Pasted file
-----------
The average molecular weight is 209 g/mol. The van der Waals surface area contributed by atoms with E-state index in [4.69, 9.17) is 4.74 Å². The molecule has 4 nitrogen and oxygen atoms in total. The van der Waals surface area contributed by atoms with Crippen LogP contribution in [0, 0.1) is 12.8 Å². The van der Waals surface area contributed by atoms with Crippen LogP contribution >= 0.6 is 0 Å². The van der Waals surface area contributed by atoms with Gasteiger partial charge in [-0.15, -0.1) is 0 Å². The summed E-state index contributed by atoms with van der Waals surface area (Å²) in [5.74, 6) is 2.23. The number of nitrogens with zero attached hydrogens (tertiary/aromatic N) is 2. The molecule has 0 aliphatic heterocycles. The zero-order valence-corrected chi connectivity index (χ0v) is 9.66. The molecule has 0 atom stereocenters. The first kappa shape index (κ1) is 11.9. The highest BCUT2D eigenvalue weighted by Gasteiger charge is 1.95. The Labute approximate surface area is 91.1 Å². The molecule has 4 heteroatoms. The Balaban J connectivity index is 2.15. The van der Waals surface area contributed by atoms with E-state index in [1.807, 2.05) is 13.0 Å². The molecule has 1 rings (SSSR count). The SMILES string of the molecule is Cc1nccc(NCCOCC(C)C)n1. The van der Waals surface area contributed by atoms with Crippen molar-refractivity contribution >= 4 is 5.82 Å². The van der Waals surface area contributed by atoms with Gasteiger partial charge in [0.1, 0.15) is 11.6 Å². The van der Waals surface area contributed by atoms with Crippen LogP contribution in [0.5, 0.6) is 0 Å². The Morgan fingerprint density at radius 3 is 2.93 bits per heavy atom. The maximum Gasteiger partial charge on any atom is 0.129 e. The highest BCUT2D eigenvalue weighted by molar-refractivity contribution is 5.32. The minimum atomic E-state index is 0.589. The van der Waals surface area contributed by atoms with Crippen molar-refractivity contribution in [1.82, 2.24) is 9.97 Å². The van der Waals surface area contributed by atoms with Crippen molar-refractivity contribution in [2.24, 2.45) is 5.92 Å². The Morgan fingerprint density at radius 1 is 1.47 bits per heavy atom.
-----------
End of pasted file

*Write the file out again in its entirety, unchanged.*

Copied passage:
The average molecular weight is 209 g/mol. The van der Waals surface area contributed by atoms with E-state index in [4.69, 9.17) is 4.74 Å². The molecule has 4 nitrogen and oxygen atoms in total. The van der Waals surface area contributed by atoms with Crippen LogP contribution in [0, 0.1) is 12.8 Å². The van der Waals surface area contributed by atoms with Crippen LogP contribution >= 0.6 is 0 Å². The van der Waals surface area contributed by atoms with Gasteiger partial charge in [-0.15, -0.1) is 0 Å². The summed E-state index contributed by atoms with van der Waals surface area (Å²) in [5.74, 6) is 2.23. The number of nitrogens with zero attached hydrogens (tertiary/aromatic N) is 2. The molecule has 0 aliphatic heterocycles. The zero-order valence-corrected chi connectivity index (χ0v) is 9.66. The molecule has 0 atom stereocenters. The first kappa shape index (κ1) is 11.9. The highest BCUT2D eigenvalue weighted by Gasteiger charge is 1.95. The Labute approximate surface area is 91.1 Å². The molecule has 4 heteroatoms. The Balaban J connectivity index is 2.15. The van der Waals surface area contributed by atoms with E-state index in [1.807, 2.05) is 13.0 Å². The molecule has 1 rings (SSSR count). The SMILES string of the molecule is Cc1nccc(NCCOCC(C)C)n1. The van der Waals surface area contributed by atoms with Crippen molar-refractivity contribution >= 4 is 5.82 Å². The van der Waals surface area contributed by atoms with Gasteiger partial charge in [0.1, 0.15) is 11.6 Å². The van der Waals surface area contributed by atoms with Crippen LogP contribution in [0.5, 0.6) is 0 Å². The Morgan fingerprint density at radius 3 is 2.93 bits per heavy atom. The maximum Gasteiger partial charge on any atom is 0.129 e. The highest BCUT2D eigenvalue weighted by molar-refractivity contribution is 5.32. The minimum atomic E-state index is 0.589. The van der Waals surface area contributed by atoms with Crippen molar-refractivity contribution in [1.82, 2.24) is 9.97 Å². The van der Waals surface area contributed by atoms with Crippen molar-refractivity contribution in [2.24, 2.45) is 5.92 Å². The Morgan fingerprint density at radius 1 is 1.47 bits per heavy atom.